Goodbye El Dorado
Rating: 3 out of 5 stars
“Don’t call it a comeback …” warns the promotional notes on Russ Tolman’s eighth solo release. Still, it’s hard not to notice that the ex-True West guitarist, songwriter, and later singer, went nearly 20 years without a full album of new music. That dry spell was shaken in 2017 with Compass & Map, a 20-track solo career overview including a few new tunes. It ends now with this set, a 13-song love letter of sorts to Los Angeles.
Those who had lost track of Tolman over the years might be surprised to find that some of the dark power of his work with True West has mellowed with time and age. That band which crashed and burned in 1985, had a raw, nearly psychedelic Americana gut-punch, perhaps best reflected by their taut cover of the Syd Barrett/Pink Floyd classic “Lucifer Sam.” On Goodbye El Dorado, Tolman settles into a strummy, pedal steel-enhanced country/folk jangle, underpinned by his acoustic guitar and strong backing from longtime associate multi-instrumentalist Robert Lloyd. Perhaps we shouldn’t be surprised that this sounds like a more C&W-oriented Dream Syndicate album. Three of Tolman’s band members worked in that legendary outfit who were contemporaries and friends with True West. Additionally, Tolman’s homey talk/sung vocals seem like a combination of Steve Wynn and Lou Reed if they went country.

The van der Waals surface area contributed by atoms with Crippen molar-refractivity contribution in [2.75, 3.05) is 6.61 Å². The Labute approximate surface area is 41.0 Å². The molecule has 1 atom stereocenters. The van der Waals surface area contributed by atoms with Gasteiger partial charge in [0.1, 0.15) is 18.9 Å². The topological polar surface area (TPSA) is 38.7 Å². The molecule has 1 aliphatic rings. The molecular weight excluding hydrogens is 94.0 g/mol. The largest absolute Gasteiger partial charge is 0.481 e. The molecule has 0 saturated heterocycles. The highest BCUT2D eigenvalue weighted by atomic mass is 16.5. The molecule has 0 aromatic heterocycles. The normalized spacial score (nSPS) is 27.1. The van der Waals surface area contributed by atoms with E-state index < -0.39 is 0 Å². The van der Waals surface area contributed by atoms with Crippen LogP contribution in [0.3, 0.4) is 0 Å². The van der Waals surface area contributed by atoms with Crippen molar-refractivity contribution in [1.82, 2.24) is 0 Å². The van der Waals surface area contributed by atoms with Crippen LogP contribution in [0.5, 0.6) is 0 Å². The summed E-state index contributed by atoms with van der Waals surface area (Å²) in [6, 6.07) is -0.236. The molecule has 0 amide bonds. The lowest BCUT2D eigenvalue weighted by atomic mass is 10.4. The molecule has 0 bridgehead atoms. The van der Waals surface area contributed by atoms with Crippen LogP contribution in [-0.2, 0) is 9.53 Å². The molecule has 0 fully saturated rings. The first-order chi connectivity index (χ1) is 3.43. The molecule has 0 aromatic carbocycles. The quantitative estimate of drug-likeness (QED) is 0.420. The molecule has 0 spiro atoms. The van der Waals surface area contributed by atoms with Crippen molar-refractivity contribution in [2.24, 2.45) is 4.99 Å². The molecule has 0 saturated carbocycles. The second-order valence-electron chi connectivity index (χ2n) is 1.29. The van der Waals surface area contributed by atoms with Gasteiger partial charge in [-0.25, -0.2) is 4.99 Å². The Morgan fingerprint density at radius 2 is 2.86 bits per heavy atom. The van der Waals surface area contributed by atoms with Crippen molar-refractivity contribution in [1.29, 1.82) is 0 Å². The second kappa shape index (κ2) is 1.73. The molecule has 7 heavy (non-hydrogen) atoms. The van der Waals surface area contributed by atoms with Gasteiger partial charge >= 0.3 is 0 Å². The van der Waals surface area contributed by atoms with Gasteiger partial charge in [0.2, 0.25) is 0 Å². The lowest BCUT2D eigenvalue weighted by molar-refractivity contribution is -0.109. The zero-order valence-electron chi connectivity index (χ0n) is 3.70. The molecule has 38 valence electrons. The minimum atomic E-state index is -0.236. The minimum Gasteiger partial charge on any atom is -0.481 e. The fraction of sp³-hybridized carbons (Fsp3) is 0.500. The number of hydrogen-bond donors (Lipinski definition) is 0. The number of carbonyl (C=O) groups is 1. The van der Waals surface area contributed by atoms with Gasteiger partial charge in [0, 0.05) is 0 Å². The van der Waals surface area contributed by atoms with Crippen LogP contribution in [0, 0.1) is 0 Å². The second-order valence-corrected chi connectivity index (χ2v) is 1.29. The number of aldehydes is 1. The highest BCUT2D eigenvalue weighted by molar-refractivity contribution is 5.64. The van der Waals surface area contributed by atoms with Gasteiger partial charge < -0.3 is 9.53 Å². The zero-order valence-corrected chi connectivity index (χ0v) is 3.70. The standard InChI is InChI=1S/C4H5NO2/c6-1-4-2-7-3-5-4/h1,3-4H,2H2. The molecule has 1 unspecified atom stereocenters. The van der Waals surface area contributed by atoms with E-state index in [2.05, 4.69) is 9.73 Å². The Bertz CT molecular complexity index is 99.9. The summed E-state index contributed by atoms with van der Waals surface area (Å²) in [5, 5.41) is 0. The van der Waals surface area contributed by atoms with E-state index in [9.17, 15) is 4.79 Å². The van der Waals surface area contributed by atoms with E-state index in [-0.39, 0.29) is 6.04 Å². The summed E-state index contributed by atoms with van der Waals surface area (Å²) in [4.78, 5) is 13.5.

“The living here is easy and the weather’s mostly fine,” he sings on the title track, a loping sad farewell to his California stay with Mexicali trumpets, accordion and sweet pedal steel on this lovely, melancholy ballad. He tells the sad story of “just another California kid from a valley town” on “Kid,” the first single and an indication of the easy-flowing feel infused in every note. He appreciates the “California Winter,” a melancholy love song to both the state and a partner who he “lives for things you say,” but has left him. The set’s tone is exemplified by “Take It Easy Take It Slow,” since most of the tunes fall into that description.
As appealing, elegant and graceful as performances like the opening “Los Angles” are, you can’t help but wish for more of the edge Tolman showed on his earlier solo work and especially in True West. The effect is also dulled by the 51-minute running time and a similar vibe throughout. While Tolman’s grit and honey voice is enticing, it starts to sound tedious as the disc ambles forward.
Still, it’s great to hear Tolman making music again. Some might say he’s one of the architects of the Americana scene, one who seems revitalized and ready for the next stage of a career anyone would be proud of. Whether it’s a comeback or a continuation, he’s a survivor.